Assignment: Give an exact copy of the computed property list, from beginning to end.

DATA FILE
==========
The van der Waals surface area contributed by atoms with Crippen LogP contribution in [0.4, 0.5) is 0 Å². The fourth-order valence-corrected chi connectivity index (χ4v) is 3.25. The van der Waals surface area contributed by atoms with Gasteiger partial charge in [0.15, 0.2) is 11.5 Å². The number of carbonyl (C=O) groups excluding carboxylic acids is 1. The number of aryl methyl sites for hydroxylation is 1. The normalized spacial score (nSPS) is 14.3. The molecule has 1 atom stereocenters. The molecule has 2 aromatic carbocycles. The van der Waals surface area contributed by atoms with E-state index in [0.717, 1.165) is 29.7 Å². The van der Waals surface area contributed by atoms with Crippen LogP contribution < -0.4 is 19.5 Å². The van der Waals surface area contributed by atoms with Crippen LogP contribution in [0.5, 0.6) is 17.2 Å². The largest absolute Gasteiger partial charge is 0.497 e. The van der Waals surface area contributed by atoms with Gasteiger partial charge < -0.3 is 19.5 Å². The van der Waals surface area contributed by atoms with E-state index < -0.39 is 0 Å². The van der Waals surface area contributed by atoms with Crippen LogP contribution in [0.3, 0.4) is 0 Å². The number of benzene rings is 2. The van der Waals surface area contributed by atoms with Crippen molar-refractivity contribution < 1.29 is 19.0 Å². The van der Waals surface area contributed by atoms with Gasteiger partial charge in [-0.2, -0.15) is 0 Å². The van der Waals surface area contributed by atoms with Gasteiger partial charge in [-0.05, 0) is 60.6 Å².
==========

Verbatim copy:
The van der Waals surface area contributed by atoms with Crippen LogP contribution in [0.4, 0.5) is 0 Å². The fourth-order valence-corrected chi connectivity index (χ4v) is 3.25. The van der Waals surface area contributed by atoms with Gasteiger partial charge in [0.15, 0.2) is 11.5 Å². The number of carbonyl (C=O) groups excluding carboxylic acids is 1. The number of aryl methyl sites for hydroxylation is 1. The normalized spacial score (nSPS) is 14.3. The molecule has 1 atom stereocenters. The molecule has 2 aromatic carbocycles. The van der Waals surface area contributed by atoms with E-state index in [0.717, 1.165) is 29.7 Å². The van der Waals surface area contributed by atoms with Crippen LogP contribution < -0.4 is 19.5 Å². The van der Waals surface area contributed by atoms with Crippen LogP contribution in [0.5, 0.6) is 17.2 Å². The largest absolute Gasteiger partial charge is 0.497 e. The van der Waals surface area contributed by atoms with Gasteiger partial charge < -0.3 is 19.5 Å². The van der Waals surface area contributed by atoms with E-state index < -0.39 is 0 Å². The van der Waals surface area contributed by atoms with Crippen LogP contribution in [0.3, 0.4) is 0 Å². The number of benzene rings is 2. The van der Waals surface area contributed by atoms with Crippen molar-refractivity contribution < 1.29 is 19.0 Å². The van der Waals surface area contributed by atoms with Gasteiger partial charge in [-0.2, -0.15) is 0 Å². The van der Waals surface area contributed by atoms with Gasteiger partial charge in [-0.05, 0) is 60.6 Å².